- Alberta’s Recovery Plan provides a total of $25 million to build five recovery communities across the province, adding 400 treatment beds – a 30 per cent increase to current capacity.
- Construction of these long-term residential treatment centres is part of the more than $10 billion infrastructure spending announced as part of Alberta’s Recovery Plan. This spending includes: $6.9 billion Budget 2020 capital spending, $980 million accelerated for Capital Maintenance and Renewal, $200 million for Strategic Transportation Infrastructure Program and water infrastructure projects, $600 million in strategic infrastructure projects, $500 million in municipal infrastructure and $1.5 billion for Keystone XL.
Was the quick evolution of Draisaitl from prospect to standout THE biggest on-ice element in this positive building project?
It was a little more than three years ago when Wayne Gretzky predicted the Edmonton Oilers were on their way to big improvement in the National Hockey League.
And he did it in one simple sentence: “We’ll be a really good team when the big guy decides he wants to run his own line.”
Now it’s obvious that “the big guy” was, and is, Leon Draisaitl. Gretzky’s words came as a team-wide selection of alleged experts insisted the Oilers would reach their peak if then-coach Todd McLellan would leave Draisaitl and the remarkable Connor McDavid as allies on the same forward line long enough to allow some solid second- and third-line players to become consistently valuable.
The operative words in Gretzky’s sentence — “decides to” — became memorable only after Draisaitl matured enough to recognize his own potential. The specific turning point from bright prospect to budding superstar Is impossible to define precisely, but it certainly happened last season.
Until then, the German youngster remained only an intriguing prospect. He operated comfortably, and often effectively, with McDavid doing most of the work, getting almost all the attention and still scoring points at a ridiculous level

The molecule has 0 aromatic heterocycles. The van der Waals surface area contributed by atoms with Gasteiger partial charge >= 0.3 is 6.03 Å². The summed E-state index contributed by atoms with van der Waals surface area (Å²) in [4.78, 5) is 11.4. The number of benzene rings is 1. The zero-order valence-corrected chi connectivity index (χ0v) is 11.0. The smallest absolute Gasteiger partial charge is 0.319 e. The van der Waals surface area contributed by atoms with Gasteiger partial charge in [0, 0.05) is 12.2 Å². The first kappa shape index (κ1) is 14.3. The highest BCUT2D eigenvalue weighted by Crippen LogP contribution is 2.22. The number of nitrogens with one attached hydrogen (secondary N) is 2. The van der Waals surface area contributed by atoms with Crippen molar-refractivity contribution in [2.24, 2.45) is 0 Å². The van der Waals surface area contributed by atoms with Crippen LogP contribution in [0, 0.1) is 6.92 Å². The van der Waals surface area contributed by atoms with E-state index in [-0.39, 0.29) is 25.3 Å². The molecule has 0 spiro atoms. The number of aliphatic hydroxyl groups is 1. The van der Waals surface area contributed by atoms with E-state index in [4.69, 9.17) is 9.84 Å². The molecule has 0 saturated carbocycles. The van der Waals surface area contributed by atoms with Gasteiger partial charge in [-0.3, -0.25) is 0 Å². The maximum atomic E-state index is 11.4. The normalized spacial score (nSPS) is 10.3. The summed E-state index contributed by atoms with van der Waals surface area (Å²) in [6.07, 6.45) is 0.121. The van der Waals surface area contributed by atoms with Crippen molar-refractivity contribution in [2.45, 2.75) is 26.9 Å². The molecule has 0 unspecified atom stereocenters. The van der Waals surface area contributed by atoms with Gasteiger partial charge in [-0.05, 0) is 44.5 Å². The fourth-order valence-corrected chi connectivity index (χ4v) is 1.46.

To state the obvious once again, Draisaitl’s status as scoring champion and likely winner of the Hart Trophy as the NHL’s most valuable player has erased any fear that he might fall short of the potential that showed in his junior career.
Now, he faces another step: showing his dominance — on his own line much of the time and in partnership with McDavid on Edmonton’s ominous power play. The Chicago Blackhawks are certain to see brilliance from their offensive co-leaders through at least three first-round playoff games, and perhaps as many as five games.
Since almost the moment, months ago,when commissioner Gary Bettman’s dream of completing a Stanley Cup playoff was first circulated, respect has grown for the Oilers as potential champions — this year, not next year.
Coach Dave Tippett and general manager Ken Holland have been extremely strategic in their public utterances: “sure we’re good, but we’re still growing,” is a shared outlook. Holland, in particular, has been cautious. His years of success as the operational head of the Detroit Red Wings showed him that depth and experience are essential to reach the top of any competitive ladder.
The season-long improvement of defender Ethan Bear and winger Kailer Yamamoto has done much to improve team depth, back and front. Evan Bouchard, Phil Broberg and Caleb Jones are all nearing regular play on a big-league blueline crew. Tyler Benson, Ryan McLeod, Ostap Safin show similar signs up front.
These future additions make it obvious the Oilers have potential as serious candidates, both short- and long-term.
Was the quick evolution of Draisaitl from prospect to standout THE biggest on-ice element in this positive building project? It’s hard to argue otherwise.
Edmonton hopes for NHL hub-city benefits, welcomes Western Conference playoffs
EDMONTON — Across the street from Rogers Place, a pub patio was prepped with picnic tables and television screens slung above them Friday.